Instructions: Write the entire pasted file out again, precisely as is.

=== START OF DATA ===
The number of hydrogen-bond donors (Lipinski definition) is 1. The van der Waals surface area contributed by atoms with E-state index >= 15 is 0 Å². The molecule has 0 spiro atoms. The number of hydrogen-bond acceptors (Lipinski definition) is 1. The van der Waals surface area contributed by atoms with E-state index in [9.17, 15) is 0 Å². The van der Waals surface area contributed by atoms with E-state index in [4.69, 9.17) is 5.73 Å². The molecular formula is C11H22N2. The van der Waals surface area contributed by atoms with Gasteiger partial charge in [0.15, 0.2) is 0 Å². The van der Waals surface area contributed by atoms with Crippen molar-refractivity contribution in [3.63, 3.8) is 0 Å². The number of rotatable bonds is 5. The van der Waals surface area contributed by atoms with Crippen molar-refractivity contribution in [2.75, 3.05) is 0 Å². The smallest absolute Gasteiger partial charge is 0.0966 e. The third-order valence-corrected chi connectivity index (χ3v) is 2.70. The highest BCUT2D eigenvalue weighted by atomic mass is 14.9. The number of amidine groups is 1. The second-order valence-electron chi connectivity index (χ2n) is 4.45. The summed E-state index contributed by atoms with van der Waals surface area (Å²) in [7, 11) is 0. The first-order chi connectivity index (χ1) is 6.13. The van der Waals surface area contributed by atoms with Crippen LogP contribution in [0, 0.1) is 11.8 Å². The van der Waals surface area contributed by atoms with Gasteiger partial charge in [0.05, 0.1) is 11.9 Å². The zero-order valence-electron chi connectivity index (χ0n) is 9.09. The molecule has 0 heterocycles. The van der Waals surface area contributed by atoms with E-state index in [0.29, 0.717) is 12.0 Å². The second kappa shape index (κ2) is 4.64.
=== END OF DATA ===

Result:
The number of hydrogen-bond donors (Lipinski definition) is 1. The van der Waals surface area contributed by atoms with E-state index >= 15 is 0 Å². The molecule has 0 spiro atoms. The number of hydrogen-bond acceptors (Lipinski definition) is 1. The van der Waals surface area contributed by atoms with E-state index in [9.17, 15) is 0 Å². The van der Waals surface area contributed by atoms with E-state index in [4.69, 9.17) is 5.73 Å². The molecular formula is C11H22N2. The van der Waals surface area contributed by atoms with Gasteiger partial charge in [0.15, 0.2) is 0 Å². The van der Waals surface area contributed by atoms with Crippen molar-refractivity contribution in [3.63, 3.8) is 0 Å². The number of rotatable bonds is 5. The van der Waals surface area contributed by atoms with Crippen molar-refractivity contribution in [2.75, 3.05) is 0 Å². The smallest absolute Gasteiger partial charge is 0.0966 e. The third-order valence-corrected chi connectivity index (χ3v) is 2.70. The highest BCUT2D eigenvalue weighted by atomic mass is 14.9. The number of amidine groups is 1. The second-order valence-electron chi connectivity index (χ2n) is 4.45. The summed E-state index contributed by atoms with van der Waals surface area (Å²) in [7, 11) is 0. The first-order chi connectivity index (χ1) is 6.13. The van der Waals surface area contributed by atoms with Crippen LogP contribution in [0, 0.1) is 11.8 Å². The van der Waals surface area contributed by atoms with Gasteiger partial charge in [0.05, 0.1) is 11.9 Å². The zero-order valence-electron chi connectivity index (χ0n) is 9.09. The molecule has 0 heterocycles. The van der Waals surface area contributed by atoms with E-state index in [0.29, 0.717) is 12.0 Å². The second kappa shape index (κ2) is 4.64.